A German former nurse accused of killing 100 patients in his care admitted Tuesday to the murders on the opening day of his trial.
Asked by the presiding judge at the court in the northern city of Oldenburg whether the charges against him were accurate, Niels Högel replied “yes”.
“What I have admitted took place,” the 41-year-old added.
A moment of silence
Immediately before the trial, Judge Sebastian Bührmann asked all those present to stand up for a minute of silence. “All their relatives deserve to be honoured,” said Bührmann, adding that this is independent of whether Högel had anything to do with their death or not.
“We will make every effort to seek the truth,” Bührmann promised.
Addressing Högel, he said: “I will negotiate fairly with you, I will negotiate openly with you in good things, and in bad.”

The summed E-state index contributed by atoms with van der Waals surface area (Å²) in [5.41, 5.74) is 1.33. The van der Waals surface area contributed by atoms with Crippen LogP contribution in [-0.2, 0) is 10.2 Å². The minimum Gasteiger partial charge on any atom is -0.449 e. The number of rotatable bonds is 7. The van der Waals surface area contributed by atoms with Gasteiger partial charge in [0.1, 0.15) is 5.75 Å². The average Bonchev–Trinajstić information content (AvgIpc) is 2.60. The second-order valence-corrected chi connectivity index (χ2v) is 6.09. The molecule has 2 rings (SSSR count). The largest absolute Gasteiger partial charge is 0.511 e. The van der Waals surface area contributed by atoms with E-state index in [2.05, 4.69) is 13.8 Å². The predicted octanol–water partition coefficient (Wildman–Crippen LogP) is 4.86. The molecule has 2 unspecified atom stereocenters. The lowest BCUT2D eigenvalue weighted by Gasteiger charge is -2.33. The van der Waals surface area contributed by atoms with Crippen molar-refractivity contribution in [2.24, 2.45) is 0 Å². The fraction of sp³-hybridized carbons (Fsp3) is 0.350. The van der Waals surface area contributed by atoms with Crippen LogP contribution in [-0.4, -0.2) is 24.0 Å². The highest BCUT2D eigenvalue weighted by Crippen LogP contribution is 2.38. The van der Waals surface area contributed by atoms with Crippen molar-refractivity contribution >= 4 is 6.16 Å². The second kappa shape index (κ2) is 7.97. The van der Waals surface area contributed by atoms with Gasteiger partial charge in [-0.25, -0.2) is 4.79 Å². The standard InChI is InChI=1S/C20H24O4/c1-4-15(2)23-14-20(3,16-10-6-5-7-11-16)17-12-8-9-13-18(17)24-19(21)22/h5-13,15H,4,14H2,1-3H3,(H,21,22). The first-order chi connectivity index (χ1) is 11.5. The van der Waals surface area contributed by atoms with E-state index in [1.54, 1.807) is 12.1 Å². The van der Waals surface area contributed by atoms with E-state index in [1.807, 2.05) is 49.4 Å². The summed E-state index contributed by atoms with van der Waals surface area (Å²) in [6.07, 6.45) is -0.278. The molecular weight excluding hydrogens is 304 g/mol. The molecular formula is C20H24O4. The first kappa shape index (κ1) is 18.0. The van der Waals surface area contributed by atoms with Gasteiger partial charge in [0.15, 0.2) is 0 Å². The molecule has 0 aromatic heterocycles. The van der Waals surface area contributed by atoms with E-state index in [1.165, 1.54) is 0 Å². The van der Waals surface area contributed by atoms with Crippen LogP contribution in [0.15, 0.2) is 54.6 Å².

A public prosecutor had dealt with each of the 100 cases. Högel had already been sentenced to the maximum sentence of life imprisonment in 2015 for the death of six patients in the Delmenhorst Intensive Care Unit.
According to the public prosecutor, Högel injected his victims with a drug that had deadly side effects. He then tried to revive the patients – which in many cases failed. His motive was said to be boredom and a craving for recognition in front of colleagues.
The trial is complex and costly. The public prosecutor’s office has named 23 witnesses and 11 toxicological and forensic experts.
“We fought for four years for this trial and expect Högel to be convicted of another 100 murders,” said Christian Marbach, the spokesman for the relatives, whose grandfather was killed by Högel. “The goal is for Högel to remain in prison as long as possible.”
Not all of the more than 120 joint plaintiffs appeared on Tuesday. In the reserved rows of seats, many chairs remained empty.